COVID-19 Update, May 21: After County pushes for Yellow status, Carnegie-Mellon report appears to say ‘not so fast’

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By Mike McGann, Editor, The Times @mikemcgannpa

As Chester County leaders push Gov. Tom Wolf to move the county to Yellow status on June 4, there is some immediate good news: as of today, you can get your favorite cocktail to go from your favorite bar or eatery (assuming they’re open) to take home and enjoy.

And maybe some bad news: on the heels of the county request, the state released the first batch of the Carnegie-Mellon University Risk-Based Decision Tools, and those numbers appear to be saying to Chester County: not so fast.

In a confusingly laid out and difficult to decipher PDF report — some of the diagrams lacked keys to decode their actual meaning — it would appear Chester County is among the most risky counties to reopen at this time, rivaling nearby Delaware and Philadelphia.

The report measured COVID Case Risk — the much debated new cases per day over a two-week period; the Commute Risk, which looks at the number of workers commuting from neighboring counties; the ICU Capacity Risk, the number of 60 year old and older residents versus the number of ICU beds; Population Density Risk, which accounts for the population of a region; the Population Age Risk: the percentage of population older than 60; and the Re-opening Contact Risk, the percentage of workers currently not working due to the lockdown.

According to data tables — it appears Chester County fares well in Population Age Risk and ICU capacity, moderately in Re-Opening Contact Risk, moderately bad in the 14-day new case average and poorly in Commute Risk and Population Risk. A second chart — a “County Scorecard, with no key coding — seems even worse for those hoping for an early opening.

Presuming “red” is bad and “green” is good (and there appeared to be different shades of both, making it even more complicated — not to mention impossible for color blind people to read), Chester County rated “Red” in 14-day cases, Commute Risk, Re-Opening Contact Risk and Population Density Risk, “grey” in ICU Capacity Risk and “green” in Population Age Risk.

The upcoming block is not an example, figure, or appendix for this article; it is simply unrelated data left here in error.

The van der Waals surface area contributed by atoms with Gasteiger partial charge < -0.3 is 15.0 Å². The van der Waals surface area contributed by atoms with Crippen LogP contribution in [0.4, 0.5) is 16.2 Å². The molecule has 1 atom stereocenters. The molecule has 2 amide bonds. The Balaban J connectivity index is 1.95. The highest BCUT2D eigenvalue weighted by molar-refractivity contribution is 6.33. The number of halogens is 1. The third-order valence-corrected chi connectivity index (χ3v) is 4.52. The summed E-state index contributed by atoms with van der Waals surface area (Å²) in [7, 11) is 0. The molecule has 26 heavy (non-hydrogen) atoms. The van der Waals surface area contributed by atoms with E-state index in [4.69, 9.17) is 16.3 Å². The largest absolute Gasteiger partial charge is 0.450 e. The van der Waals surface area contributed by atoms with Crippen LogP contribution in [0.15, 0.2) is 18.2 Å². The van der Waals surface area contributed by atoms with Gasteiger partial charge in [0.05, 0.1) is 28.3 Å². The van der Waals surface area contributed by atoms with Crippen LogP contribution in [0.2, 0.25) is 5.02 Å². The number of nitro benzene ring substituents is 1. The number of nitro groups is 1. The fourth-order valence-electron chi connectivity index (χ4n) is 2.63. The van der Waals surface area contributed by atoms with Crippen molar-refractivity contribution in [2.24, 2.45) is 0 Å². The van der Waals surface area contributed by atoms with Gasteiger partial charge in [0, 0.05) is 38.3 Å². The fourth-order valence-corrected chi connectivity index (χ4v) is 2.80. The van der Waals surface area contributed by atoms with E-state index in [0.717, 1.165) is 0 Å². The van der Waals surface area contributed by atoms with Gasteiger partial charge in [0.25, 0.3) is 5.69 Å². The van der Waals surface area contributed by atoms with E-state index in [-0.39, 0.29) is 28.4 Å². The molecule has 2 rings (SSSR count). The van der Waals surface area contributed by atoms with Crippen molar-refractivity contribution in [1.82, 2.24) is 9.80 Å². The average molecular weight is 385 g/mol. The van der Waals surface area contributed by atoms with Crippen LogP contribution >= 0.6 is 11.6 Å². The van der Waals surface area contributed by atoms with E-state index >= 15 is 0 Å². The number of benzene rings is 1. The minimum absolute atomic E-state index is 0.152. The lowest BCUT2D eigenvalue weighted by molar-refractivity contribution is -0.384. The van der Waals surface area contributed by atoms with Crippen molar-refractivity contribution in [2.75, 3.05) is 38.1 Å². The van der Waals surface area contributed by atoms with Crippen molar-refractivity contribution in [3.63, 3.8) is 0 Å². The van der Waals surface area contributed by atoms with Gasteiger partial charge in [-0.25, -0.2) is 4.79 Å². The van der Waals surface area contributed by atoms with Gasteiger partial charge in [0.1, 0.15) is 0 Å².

The visual report notes at the end: “The risk indices and colors are relative risks and do not correspond to “open” or “not open” recommendations. These indices are provided to the State as one of many inputs they consider in making decisions affecting the ‘Process to Reopen Pennsylvania.’ “

As you may need to enjoy an adult beverage or two to contemplate a longer lockdown in Chester County, on Thursday, Wolf signed House Bill 327, now Act 21 of 2020, allowing the temporary sale of cocktails-to-go from bars, restaurants or hotels with a liquor license. The law takes effect immediately.

“This new temporary rule creates more business for bars and restaurants when they need it, helps to meet customer demand and supports social distancing,” said Gov. Wolf. “As we approach the holiday weekend, I encourage all Pennsylvanians to remember to drink responsibly.”

The law applies to bars, restaurants and hotels that have lost 25 percent of average monthly total sales during the COVID-19 emergency. The beverages must be sold in containers with a secure lid in quantities from 4 oz. to 64 oz. before 11 p.m. An additional seal is required on the straw opening of a lid. Within 60 days, bars and restaurants must use a transaction scan device to verify a consumer’s age if the person appears to be younger than 35 years of age.

Meanwhile, although the recent trend had been down, new figures from the state Department of Health (DOH) show an uptick in new COVID-19 cases in the state on Wednesday. DOH reported 980 new cases for a statewide total of 65,392. 102 new deaths were reported, bringing the current state death toll to 4,869.

In Chester County, no new numbers were reported as of The Times 3 p.m. deadline.

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